What is the allure of a pylon? The utility tower that supports and transports power lines faced the expected resistance in its 20th-century march across the globe, as it disrupted and dominated the landscape. Yet there is a surprising number of people who love these steel giants, obsessing over unique examples like the Carquinez Strait Powerline Crossing in California that was the first to traverse a major river, or the Mettlen–Lavorgo powerline in Switzerland which emerges from an artificial lake. “Pylon spotters” have formed the Pylon Appreciation Society — a “club for people who appreciate electricity pylons” (member benefits including a field guide to British pylons and a badge) — and the Pylon of the Month site offers a regular visual fix.
The Science Museum in London tweeted on September 20 that they had just published 1,000 historic photographs of electricity pylons from around the world. Flipping through the digitized black and white images, there is something striking about their shapes and interaction with their environments. Power lines supported by two wooden poles rise above a scrubby terrain in the United States; lattices of metal parade over the hills of Australia. Sometimes people appear in the photographs, working in the towers and standing on the ground below, dwarfed by this symbol of human progress.
In the early decades of the 20th century, as the pylon began its takeover, there were artists and authors drawn to the pylon as an emblem of the modern world. Sculptor Barbara Hepworth once recalled on a train ride in the UK witnessing “pylons in lovely juxtaposition with spring turf and trees of every stature. It is the relationship of these things that makes such loveliness.” In her stringed sculptures, Hepworth seemed to join these modern lines with organic forms, with “Orpheus” even involving a motor to rotate the piece. In the 1930s, Stephen Spender, one of the “pylon poets” who responded to England’s newly industrial landscapes, wrote in “The Pylons“:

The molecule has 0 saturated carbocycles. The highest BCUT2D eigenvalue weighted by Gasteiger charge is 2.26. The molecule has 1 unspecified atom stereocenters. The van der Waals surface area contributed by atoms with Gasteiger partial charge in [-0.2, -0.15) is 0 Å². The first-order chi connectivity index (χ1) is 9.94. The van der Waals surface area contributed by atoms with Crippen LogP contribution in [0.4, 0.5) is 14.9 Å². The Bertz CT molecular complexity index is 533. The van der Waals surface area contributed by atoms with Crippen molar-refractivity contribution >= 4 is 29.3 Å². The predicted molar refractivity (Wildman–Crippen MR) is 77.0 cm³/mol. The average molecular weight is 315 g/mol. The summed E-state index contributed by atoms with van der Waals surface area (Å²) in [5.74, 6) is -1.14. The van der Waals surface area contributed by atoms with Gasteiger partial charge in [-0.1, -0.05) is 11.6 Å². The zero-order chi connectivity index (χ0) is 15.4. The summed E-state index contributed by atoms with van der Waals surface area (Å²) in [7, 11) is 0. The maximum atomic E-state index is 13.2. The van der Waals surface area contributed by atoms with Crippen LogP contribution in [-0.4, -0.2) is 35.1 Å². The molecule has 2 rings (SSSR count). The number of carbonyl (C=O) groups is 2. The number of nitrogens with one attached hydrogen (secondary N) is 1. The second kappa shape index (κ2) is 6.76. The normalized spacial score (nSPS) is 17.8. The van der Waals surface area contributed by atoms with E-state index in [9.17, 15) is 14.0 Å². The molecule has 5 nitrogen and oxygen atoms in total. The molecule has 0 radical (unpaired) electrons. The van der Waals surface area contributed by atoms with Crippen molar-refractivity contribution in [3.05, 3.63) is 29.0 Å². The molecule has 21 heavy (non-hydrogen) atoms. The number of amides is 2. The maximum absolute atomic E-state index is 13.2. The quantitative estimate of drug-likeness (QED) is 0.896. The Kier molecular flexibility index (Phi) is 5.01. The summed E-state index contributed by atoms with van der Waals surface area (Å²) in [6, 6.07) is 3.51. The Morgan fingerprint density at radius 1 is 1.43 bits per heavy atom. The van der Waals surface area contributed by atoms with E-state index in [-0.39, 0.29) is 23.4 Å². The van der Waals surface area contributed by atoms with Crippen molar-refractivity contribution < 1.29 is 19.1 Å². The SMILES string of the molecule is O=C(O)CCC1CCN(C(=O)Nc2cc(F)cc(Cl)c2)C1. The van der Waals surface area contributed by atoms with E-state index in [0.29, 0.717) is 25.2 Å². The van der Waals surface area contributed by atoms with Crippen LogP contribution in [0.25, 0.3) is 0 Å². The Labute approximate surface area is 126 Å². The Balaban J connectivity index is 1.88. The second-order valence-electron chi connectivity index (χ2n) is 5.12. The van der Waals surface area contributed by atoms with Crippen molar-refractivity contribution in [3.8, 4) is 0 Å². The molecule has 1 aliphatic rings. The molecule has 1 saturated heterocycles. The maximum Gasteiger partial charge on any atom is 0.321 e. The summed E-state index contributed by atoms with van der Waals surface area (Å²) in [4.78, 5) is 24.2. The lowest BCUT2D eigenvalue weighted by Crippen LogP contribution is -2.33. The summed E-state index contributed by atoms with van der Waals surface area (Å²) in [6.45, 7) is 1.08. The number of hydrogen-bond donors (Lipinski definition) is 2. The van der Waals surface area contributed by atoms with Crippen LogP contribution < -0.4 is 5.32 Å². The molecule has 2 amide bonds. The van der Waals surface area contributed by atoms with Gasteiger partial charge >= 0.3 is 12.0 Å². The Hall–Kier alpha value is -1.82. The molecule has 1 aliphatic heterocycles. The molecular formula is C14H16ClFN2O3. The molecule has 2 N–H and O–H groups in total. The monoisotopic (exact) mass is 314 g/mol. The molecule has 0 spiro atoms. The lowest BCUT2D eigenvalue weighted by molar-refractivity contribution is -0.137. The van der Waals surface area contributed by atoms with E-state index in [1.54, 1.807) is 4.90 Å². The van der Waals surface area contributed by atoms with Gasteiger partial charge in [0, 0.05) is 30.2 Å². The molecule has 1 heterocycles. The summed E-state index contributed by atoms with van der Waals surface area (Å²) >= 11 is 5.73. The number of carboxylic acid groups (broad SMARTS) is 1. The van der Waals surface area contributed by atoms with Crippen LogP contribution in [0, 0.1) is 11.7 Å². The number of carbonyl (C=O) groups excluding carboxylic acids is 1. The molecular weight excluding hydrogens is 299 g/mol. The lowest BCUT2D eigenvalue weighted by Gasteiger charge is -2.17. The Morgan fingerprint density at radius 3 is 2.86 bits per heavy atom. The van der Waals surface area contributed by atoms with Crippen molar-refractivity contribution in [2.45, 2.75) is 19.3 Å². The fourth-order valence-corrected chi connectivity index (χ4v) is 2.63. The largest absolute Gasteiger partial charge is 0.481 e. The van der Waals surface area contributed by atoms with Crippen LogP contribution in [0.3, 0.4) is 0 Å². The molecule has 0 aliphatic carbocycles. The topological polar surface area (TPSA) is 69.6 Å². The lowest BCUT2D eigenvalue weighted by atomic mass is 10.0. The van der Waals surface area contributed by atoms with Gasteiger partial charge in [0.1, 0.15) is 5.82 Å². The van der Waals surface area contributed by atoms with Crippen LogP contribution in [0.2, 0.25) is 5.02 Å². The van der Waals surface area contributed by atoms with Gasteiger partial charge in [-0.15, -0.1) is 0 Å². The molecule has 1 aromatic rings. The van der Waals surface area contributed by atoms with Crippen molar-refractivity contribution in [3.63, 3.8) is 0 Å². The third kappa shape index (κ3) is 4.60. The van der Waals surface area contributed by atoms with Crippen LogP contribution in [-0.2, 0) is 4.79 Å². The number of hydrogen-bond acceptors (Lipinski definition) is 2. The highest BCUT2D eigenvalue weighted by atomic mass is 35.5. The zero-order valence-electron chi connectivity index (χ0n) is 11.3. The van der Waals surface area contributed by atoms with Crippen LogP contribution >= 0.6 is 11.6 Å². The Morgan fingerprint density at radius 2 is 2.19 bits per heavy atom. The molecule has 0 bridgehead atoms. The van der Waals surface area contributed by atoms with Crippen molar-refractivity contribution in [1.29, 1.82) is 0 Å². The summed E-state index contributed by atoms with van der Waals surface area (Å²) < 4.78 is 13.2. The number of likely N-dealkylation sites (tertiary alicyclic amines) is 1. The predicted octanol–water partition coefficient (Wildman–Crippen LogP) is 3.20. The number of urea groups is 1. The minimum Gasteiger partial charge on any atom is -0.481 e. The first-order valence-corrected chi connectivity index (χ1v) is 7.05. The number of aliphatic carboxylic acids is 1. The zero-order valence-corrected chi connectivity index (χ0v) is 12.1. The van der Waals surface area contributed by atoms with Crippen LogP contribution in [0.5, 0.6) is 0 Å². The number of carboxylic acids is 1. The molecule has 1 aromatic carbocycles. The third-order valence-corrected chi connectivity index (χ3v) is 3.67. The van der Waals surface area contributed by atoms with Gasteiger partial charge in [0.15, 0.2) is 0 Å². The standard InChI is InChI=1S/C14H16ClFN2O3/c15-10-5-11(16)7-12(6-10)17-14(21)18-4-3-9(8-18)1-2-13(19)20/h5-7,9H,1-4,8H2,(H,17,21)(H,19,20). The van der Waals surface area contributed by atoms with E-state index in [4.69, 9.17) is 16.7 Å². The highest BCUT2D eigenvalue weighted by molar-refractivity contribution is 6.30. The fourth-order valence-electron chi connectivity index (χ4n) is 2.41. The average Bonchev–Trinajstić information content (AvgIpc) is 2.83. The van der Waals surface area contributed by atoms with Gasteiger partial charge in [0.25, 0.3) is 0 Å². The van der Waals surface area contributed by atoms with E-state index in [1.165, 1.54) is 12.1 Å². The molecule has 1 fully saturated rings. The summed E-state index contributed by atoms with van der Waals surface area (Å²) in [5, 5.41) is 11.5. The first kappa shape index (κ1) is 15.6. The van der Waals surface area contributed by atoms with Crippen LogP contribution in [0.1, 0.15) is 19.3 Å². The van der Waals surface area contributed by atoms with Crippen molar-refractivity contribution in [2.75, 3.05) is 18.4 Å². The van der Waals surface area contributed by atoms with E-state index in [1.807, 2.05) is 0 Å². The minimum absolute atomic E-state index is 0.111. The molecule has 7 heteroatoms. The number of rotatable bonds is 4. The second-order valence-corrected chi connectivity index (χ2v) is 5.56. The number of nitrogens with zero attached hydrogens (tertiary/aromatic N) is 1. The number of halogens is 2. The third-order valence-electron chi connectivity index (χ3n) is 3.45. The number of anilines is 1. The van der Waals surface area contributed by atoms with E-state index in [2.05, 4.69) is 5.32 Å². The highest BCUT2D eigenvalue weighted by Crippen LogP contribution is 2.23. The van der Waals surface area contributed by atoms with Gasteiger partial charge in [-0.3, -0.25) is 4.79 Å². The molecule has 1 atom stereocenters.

Now over these small hills, they have built the concrete
That trails black wire
Pylons, those pillars
Bare like nude giant girls that have no secret.
These artists were reacting more to the might of human technology than the pylon itself, and as the towers spread, that relationship became more complicated. There’s now an over 910-foot pylon in China, and pylons that loom tall on mountains in the Alps. There have been steps to make the intimidating metal leviathans more friendly, with the UK introducing a design in 2015 that has a more unobtrusive diamond shape. There is a Mickey Mouse pylon at the substation that powers Disney World in Florida, and pylons shaped like jesters in Újhartyán, Hungary. In 2010, art students in Germany augmented a pylon with colorful stained glass.
The precarious height of pylons means they can be hazards during earthquakes and storms. The Science Museum also has historic photographs of “pylon failure,” where towers are crumpled and twisted into contorted shapes. In 2015, artist Alex Chinneck’s “A Bullet from a Shooting Star” was installed among industrial buildings in London, its upside-down pylon form suggesting that progress was upended, piercing the Earth. Pylons with their skeletal grace, draped with connecting wires, have both a fascination and a dread in their power. And in their ubiquitous strangeness, there is a question about what modernity should look like, and what we’ve given up in our landscapes for their electric presence.
View more historic photographs of electricity pylons online at the Science Museum, London.